Valkyrie: The Story of the Plot to Kill Hitler, by Its Last Member

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Knopf Doubleday Publishing Group, Jan 5, 2011 - History - 224 pages
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When the Second World War broke out, Philipp Freiherr von Boeselager, then 25-years-old, fought enthusiastically for Germany as a cavalry officer. But after discovering Nazi crimes, von Boeselager’s patriotism quickly turned to disgust, and he joined a group of conspirators who plotted to kill Adolf Hitler and Heinrich Himmler. In this elegant but unflinching memoir, von Boeselager gives voice to the spirit of the small but determined band of men who took a stand against the Third Reich in what culminating in the failed “Valkyrie” plot—one of the most fascinating near misses of twentieth-century history.


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A rather interesting book to read. While the book does not cover the main core of the German resistance, it does however cover his story on the front lines, his reason to turn against Hitler and the Nazi regime, and his role in German resistance and the July 20 plot. After the failure of the plot, he and his brother's involvement went undetected, which makes them one of the very few to escape Hitler's reprisal.
One important thing that I should point out that in the book, it incorrectly stated that von Boeselager was the last survivor of the plot. Ewald-Heinrich von Kleist-Schmenzin was the last survivor, however it is possible that von Boeselager probably did not know him.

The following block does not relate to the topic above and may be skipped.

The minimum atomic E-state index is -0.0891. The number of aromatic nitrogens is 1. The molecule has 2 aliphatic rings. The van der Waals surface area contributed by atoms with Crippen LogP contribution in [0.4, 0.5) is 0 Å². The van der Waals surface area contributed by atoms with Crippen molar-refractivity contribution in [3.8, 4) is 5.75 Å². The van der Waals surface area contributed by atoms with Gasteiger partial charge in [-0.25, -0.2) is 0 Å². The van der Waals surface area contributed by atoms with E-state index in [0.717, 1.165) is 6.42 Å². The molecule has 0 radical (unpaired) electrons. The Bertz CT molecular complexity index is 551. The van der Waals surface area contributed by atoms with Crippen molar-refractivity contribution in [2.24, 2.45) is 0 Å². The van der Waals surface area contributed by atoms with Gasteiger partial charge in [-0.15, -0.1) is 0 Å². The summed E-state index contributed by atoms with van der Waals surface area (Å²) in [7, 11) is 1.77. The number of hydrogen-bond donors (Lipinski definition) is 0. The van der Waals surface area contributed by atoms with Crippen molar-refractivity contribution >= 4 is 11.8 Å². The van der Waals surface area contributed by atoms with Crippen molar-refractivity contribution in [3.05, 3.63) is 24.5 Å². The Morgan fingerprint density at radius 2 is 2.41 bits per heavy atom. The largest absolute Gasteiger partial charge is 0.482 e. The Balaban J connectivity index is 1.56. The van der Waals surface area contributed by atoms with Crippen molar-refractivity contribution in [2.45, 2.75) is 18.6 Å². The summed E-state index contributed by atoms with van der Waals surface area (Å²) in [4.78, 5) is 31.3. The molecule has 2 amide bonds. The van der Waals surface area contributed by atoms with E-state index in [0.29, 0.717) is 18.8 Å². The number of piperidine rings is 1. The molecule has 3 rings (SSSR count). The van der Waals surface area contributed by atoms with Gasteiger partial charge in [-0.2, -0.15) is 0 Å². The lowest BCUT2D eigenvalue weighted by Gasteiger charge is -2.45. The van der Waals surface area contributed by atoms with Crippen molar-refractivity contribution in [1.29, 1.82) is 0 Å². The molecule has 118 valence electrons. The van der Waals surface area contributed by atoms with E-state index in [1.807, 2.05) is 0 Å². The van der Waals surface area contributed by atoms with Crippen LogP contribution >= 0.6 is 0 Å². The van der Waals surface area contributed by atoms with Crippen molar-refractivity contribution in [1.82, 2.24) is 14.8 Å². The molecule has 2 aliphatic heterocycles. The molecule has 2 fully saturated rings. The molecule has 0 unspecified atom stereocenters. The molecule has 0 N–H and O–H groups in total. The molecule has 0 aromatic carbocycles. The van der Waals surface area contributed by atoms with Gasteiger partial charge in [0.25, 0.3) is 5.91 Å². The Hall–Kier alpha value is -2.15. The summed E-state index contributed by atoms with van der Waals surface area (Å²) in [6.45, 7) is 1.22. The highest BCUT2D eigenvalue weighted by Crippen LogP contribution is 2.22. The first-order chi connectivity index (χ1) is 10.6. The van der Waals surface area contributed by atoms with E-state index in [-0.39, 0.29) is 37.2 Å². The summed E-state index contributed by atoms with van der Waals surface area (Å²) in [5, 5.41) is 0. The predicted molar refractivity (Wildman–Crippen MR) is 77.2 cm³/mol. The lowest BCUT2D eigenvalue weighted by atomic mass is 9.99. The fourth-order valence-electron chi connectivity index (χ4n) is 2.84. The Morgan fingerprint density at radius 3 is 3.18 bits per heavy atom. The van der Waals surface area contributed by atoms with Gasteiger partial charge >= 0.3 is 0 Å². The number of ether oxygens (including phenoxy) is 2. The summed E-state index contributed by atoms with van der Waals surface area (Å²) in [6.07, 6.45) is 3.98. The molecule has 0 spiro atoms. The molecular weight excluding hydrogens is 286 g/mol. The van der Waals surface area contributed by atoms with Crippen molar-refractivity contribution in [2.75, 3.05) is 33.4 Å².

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About the author (2011)

Philipp Freiherr von Boeselager was born in Bonn, Germany, in 1917, the fifth of nine children. He was raised with a liberal education, strong moral and religious values, and a love of hunting. In 1938, he enlisted and was placed in the cavalry regiment. He rose to the rank of commanding lieutenant, only to join the German resistance in 1941. His participation in Valkyrie went undetected, and he lived to be the last surviving member of the plot. In 2003, France awarded von Boeselager the Legion of Honor. He died on May 1, 2008.

Florence Fehrenbach is the granddaughter of Karl von Wendt, a coconspirator and close friend of Philipp von Boeselager. She and her husband, Jérôme Fehrenbach, convinced Boeselager, at the age of eighty-nine, to recount his experience.


From the Trade Paperback edition.

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